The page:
Europe's largest automaker has created a high-level position specifically designed to capitalize on his expertise in the electrification of vehicles. He starts as Volkswagen's electric car guru on December 1.
It is nice to see the enthusiastic, talented executive land on his feet following his bitter departure from Continental due to irreconcilable differences with controlling shareholder Schaeffler Group. Neumann didn't like Schaeffler's meddling at Continental, a company that he helped enter high-growth fields such as telematics and the production of lithium-ion batteries.
The 48-year-old German will help decide from which suppliers VW will get crucial components for its future lineup of electric cars. He could use his intimate knowledge of Continental to ensure his new employer gets the supplier's most advanced technology first -- and probably at a great price because he must still know all the key figures.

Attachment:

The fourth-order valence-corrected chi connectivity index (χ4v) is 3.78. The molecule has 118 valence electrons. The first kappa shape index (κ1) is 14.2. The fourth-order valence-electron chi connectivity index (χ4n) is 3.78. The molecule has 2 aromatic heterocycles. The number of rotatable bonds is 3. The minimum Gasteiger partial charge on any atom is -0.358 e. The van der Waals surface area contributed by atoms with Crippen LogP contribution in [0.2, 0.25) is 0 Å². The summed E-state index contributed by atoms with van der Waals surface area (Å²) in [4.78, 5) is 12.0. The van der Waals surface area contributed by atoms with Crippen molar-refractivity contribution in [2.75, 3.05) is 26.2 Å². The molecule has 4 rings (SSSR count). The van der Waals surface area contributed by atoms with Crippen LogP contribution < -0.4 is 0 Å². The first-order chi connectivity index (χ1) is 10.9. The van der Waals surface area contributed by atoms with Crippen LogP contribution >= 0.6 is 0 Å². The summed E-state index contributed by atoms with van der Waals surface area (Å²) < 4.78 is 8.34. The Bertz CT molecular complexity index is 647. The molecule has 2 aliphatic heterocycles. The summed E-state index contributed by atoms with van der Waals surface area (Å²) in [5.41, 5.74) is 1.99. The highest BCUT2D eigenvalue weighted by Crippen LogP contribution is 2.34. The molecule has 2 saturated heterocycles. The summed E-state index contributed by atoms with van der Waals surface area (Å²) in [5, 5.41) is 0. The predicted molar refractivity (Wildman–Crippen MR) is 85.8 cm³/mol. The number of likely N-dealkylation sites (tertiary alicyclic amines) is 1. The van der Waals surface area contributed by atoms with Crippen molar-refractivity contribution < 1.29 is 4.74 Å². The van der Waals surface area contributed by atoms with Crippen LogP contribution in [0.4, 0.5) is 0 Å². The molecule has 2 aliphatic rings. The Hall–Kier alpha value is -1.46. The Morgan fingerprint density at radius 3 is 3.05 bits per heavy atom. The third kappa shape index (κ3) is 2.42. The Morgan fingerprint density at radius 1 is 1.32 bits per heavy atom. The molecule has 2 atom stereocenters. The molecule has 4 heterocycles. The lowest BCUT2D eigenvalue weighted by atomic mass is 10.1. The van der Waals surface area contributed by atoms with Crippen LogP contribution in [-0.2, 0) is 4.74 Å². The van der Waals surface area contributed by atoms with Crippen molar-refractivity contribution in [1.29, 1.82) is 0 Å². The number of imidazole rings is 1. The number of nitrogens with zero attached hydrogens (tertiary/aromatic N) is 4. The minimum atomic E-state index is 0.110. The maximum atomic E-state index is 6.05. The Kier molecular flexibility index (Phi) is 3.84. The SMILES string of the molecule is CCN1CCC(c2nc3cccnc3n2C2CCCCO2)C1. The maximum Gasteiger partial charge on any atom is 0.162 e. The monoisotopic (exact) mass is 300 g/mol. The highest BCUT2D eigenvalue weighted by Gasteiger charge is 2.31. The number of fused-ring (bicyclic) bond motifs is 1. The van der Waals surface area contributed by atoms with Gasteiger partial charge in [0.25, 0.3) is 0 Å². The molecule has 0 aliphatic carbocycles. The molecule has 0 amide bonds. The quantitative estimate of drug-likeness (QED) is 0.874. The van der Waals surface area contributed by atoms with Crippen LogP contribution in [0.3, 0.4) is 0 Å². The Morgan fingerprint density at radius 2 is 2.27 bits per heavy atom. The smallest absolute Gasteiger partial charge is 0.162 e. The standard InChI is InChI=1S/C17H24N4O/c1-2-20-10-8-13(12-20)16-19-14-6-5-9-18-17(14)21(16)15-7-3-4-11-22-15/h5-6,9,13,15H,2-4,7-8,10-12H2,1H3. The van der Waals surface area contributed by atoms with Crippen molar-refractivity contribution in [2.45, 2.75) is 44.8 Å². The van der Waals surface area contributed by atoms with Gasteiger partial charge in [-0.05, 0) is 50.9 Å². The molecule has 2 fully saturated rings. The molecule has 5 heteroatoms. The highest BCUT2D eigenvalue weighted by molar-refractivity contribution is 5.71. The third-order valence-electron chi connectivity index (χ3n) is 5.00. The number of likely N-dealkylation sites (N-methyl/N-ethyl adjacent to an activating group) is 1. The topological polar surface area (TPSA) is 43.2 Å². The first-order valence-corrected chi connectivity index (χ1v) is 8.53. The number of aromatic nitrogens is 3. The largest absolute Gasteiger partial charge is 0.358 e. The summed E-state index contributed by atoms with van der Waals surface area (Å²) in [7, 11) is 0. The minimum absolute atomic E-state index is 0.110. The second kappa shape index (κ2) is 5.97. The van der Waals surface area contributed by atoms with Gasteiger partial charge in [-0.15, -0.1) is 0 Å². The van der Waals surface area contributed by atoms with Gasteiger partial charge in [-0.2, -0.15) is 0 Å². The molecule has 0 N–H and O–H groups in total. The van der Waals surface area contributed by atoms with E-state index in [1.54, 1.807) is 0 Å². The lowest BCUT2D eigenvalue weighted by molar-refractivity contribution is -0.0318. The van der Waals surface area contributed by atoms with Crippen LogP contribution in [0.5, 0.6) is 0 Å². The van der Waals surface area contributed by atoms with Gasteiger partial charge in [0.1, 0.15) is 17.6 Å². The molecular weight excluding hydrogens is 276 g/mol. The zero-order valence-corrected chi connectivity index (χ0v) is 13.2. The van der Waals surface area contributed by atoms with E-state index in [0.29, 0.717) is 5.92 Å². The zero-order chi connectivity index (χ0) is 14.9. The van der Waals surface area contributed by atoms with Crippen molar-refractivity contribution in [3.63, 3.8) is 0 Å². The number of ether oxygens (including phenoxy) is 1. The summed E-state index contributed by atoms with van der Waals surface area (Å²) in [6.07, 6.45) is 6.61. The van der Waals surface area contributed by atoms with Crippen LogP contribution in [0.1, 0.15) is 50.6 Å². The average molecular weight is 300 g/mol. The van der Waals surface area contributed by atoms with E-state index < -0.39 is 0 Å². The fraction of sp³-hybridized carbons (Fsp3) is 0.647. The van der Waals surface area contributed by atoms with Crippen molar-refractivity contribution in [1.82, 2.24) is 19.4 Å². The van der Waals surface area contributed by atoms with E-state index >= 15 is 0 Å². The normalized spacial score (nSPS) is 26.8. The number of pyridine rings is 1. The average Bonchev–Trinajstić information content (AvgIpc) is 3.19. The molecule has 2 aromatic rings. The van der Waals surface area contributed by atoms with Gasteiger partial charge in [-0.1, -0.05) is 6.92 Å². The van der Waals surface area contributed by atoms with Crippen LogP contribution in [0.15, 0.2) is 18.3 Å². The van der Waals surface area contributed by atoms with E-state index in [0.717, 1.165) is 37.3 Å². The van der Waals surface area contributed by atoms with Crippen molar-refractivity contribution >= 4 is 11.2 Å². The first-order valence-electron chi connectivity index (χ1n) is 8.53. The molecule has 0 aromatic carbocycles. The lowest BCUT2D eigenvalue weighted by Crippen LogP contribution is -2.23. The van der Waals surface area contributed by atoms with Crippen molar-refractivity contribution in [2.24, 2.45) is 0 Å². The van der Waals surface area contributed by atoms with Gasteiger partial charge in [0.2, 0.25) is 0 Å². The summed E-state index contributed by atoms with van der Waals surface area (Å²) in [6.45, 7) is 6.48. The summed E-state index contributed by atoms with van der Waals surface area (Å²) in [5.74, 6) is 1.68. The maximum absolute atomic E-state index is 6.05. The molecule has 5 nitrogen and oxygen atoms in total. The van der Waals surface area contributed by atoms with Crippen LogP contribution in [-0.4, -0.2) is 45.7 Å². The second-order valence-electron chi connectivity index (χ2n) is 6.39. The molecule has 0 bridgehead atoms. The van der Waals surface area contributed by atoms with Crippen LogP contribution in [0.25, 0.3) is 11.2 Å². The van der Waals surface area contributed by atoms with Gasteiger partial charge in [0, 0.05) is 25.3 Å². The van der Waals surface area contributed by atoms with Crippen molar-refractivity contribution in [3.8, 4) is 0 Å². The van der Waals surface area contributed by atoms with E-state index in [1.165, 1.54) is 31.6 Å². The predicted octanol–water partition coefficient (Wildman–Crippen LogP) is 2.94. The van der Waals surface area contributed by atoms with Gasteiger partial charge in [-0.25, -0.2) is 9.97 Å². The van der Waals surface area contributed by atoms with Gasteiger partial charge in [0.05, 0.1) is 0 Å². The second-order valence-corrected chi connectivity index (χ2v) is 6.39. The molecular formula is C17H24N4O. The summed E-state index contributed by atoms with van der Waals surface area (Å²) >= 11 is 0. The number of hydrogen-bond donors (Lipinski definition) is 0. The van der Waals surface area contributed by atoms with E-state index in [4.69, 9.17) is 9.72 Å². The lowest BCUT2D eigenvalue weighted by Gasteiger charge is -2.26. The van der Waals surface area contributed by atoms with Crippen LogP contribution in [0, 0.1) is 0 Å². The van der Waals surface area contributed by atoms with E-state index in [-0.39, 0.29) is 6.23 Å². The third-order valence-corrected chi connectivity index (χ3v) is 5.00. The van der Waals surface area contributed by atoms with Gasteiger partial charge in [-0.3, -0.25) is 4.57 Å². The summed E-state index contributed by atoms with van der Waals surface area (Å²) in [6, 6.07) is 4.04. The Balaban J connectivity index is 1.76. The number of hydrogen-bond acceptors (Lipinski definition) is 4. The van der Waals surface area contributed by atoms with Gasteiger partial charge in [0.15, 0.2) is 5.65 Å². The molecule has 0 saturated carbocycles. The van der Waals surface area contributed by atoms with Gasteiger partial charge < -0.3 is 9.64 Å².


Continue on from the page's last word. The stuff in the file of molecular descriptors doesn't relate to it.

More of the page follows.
Another interesting development to watch is whether Conti's toughest rival, Robert Bosch, now will be at an advantage or disadvantage when bidding for VW's future electric car projects.
Will Neumann steer VW toward Conti products because he knows them and trusts them or will he decide to reward Bosch?
There is little risk in picking Bosch because under the guidance of auto division boss Bernd Bohr the world's largest supplier has spent millions to strengthen its portfolio of products for hybrids and electric cars.
Another supplier to factor into these discussions is ZF Friedrichhafen.
What all this means is that Germany's most powerful suppliers and its dominate automaker will be working toward a similar goal: leadership in future powertrain technologies.
Neumann will be at the center of this. This is good news for VW and good news for the German automotive industry.